As seen on TV: The pandemic

Caroline Hendrix, Senior Writer

I remember listening to Luke Combs’ “Six Feet Apart” for the first time a few days after it was released this past summer. I was in the car with my father and when the chorus began to blast on the radio, we both turned to each other. It was way too soon; I felt like we were in the eye of a storm that had no end in sight. It almost seemed inconsiderate to make a song in the midst of this tragic moment in history. While I understand my initial feelings about the release of pandemic-inspired art during the earlier days of the pandemic, I cannot ignore the almost contradictory thoughts that remind me of how art has, historically and presently, been used to capture major moments in history, good or bad. Combs’ song represented the first time I really noticed a piece of history that I had lived through being the inspiration behind art.

I do not think that my response was what Luke Combs had in mind for his audience, nor did it seem like the intention of other artists, of all mediums, during this past year. We also see the reflections of our current global situation, for instance, in film and television. Screenplay writer Steven Knight used his fascination with the transition from pre-coronavirus into the pandemic when he was working on the unreleased film “Locked Down”, which captures the lives of a couple struggling through the present pandemic. In an interview with the New York Times, Knight discussed how he felt writing about the pandemic while in the midst of it: “The great thing is people have a choice [to watch]. If it is painful, I completely understand that is the case for some people. But I’m hoping that doing something like this — it’s the human reaction to adversity throughout history. You try to make sense of it somehow, or you look for a silver lining.”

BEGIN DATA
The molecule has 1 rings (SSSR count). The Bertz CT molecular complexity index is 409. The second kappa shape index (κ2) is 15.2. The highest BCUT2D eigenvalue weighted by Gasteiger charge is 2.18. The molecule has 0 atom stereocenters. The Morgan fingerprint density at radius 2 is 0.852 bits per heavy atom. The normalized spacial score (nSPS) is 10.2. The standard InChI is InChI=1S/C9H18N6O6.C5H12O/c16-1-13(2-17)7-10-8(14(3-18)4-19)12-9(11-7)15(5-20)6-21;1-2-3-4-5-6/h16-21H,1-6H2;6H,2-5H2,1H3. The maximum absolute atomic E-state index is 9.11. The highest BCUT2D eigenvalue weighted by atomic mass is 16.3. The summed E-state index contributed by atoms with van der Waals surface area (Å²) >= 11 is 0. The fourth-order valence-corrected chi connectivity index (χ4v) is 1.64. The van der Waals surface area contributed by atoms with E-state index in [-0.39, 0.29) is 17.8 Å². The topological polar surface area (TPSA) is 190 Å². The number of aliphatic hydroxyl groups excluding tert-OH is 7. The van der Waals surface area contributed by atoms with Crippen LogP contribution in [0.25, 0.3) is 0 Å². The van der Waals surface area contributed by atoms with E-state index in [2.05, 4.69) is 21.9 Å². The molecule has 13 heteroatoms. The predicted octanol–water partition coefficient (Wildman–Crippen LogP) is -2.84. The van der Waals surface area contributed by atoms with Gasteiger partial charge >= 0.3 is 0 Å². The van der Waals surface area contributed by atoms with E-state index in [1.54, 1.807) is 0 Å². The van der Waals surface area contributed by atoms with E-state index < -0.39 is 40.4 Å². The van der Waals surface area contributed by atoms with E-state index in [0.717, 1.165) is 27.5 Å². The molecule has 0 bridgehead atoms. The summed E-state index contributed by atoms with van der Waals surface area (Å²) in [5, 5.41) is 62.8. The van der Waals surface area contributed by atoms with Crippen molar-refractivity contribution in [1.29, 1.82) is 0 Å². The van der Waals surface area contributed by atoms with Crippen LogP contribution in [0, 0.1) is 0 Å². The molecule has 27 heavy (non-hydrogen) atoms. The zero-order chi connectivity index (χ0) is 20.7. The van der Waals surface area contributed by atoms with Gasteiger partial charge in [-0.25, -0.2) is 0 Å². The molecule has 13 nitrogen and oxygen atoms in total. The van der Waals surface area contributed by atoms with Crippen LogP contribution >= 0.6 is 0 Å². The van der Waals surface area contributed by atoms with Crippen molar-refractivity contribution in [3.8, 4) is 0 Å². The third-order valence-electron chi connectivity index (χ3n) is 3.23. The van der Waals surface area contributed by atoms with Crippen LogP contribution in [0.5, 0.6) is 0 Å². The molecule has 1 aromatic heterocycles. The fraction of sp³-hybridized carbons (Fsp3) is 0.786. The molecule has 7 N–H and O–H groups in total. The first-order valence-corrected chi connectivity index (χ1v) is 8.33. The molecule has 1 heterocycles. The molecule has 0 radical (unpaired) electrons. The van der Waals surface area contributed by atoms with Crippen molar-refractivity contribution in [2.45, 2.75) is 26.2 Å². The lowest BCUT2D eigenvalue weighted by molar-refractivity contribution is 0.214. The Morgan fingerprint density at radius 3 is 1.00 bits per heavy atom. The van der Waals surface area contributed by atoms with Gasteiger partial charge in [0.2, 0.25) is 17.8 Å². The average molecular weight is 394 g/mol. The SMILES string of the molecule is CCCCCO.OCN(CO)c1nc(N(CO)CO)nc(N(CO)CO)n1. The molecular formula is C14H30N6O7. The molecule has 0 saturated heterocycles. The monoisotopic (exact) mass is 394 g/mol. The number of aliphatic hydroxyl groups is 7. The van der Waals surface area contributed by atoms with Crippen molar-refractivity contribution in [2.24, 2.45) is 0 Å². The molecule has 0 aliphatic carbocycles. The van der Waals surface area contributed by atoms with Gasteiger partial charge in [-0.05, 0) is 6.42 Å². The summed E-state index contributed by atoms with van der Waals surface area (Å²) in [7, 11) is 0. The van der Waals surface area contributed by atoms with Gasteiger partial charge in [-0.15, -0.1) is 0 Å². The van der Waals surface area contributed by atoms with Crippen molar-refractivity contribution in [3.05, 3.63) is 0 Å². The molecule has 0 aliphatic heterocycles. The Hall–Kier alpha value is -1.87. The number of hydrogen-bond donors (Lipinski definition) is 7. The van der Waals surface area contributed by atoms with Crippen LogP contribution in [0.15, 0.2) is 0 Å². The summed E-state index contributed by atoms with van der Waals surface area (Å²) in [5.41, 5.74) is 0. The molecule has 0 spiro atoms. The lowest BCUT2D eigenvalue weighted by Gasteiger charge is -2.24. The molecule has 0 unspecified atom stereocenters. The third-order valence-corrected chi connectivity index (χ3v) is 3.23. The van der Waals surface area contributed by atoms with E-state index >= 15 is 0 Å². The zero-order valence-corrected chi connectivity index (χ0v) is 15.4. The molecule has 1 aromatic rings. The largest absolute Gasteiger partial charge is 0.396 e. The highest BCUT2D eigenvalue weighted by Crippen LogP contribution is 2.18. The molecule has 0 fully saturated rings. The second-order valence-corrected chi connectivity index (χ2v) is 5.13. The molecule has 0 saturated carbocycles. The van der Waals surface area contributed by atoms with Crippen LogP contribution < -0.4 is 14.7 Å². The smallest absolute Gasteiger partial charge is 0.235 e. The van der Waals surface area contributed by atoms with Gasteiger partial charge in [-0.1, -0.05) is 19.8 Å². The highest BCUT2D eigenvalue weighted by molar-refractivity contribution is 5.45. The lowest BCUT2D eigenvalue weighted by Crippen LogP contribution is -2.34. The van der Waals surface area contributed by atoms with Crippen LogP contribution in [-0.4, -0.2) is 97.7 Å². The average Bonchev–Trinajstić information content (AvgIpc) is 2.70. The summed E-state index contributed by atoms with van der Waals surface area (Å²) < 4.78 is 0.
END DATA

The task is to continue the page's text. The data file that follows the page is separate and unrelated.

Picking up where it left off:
I think that Knight, as with any artist, can anticipate that a portion of their prospective audience will not be ready to accept what he has created, but I also believe that it is important to begin sharing stories from this period. This art will act as a reverberation of the present, catalogued for a time when people are ready to revisit the pandemic and its effects. More than that, an artist should not have to limit themselves to please an audience. They should instead present this period of uncertainty with authenticity and honesty.

One of the purposes of art, as I have learned, is to evoke emotions in its audience. But, perhaps even more true is that art is used as a medium through which artists are able to express their perspectives of history as it happens. I appreciate this privilege of art in bringing us into moments of the past and the present through their lens or from a neutral lens, but I also understand where my initial reaction of listening to “Six Feet Apart” was rooted from. I had never experienced such an obvious reference to an experience that along with the artist, I had also been enduring. And since that initial reaction to Luke Combs’ hopeful, social-distancing anthem, I have since found comfort in his and others’ art that have shown me that I am not alone in navigating through unprecedented times.

(Visited 34 times, 1 visits today)